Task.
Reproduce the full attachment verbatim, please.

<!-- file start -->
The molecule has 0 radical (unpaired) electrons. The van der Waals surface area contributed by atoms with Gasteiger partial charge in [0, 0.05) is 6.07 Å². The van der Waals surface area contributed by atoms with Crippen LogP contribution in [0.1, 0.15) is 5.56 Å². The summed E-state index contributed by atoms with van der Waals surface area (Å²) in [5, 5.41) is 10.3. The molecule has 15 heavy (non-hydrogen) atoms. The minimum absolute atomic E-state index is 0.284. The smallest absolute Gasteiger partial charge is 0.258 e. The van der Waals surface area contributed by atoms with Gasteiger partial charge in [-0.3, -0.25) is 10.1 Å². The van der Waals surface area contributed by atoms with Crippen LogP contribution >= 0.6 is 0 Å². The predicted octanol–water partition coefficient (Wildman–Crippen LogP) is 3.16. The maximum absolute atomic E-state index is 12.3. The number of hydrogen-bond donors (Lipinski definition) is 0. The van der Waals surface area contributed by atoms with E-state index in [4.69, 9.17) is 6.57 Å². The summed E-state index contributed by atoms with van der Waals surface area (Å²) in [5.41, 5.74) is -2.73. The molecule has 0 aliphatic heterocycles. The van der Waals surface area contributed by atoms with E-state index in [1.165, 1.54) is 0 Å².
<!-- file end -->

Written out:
The molecule has 0 radical (unpaired) electrons. The van der Waals surface area contributed by atoms with Gasteiger partial charge in [0, 0.05) is 6.07 Å². The van der Waals surface area contributed by atoms with Crippen LogP contribution in [0.1, 0.15) is 5.56 Å². The summed E-state index contributed by atoms with van der Waals surface area (Å²) in [5, 5.41) is 10.3. The molecule has 15 heavy (non-hydrogen) atoms. The minimum absolute atomic E-state index is 0.284. The smallest absolute Gasteiger partial charge is 0.258 e. The van der Waals surface area contributed by atoms with Gasteiger partial charge in [-0.3, -0.25) is 10.1 Å². The van der Waals surface area contributed by atoms with Crippen LogP contribution >= 0.6 is 0 Å². The predicted octanol–water partition coefficient (Wildman–Crippen LogP) is 3.16. The maximum absolute atomic E-state index is 12.3. The number of hydrogen-bond donors (Lipinski definition) is 0. The van der Waals surface area contributed by atoms with E-state index in [4.69, 9.17) is 6.57 Å². The summed E-state index contributed by atoms with van der Waals surface area (Å²) in [5.41, 5.74) is -2.73. The molecule has 0 aliphatic heterocycles. The van der Waals surface area contributed by atoms with E-state index in [1.165, 1.54) is 0 Å².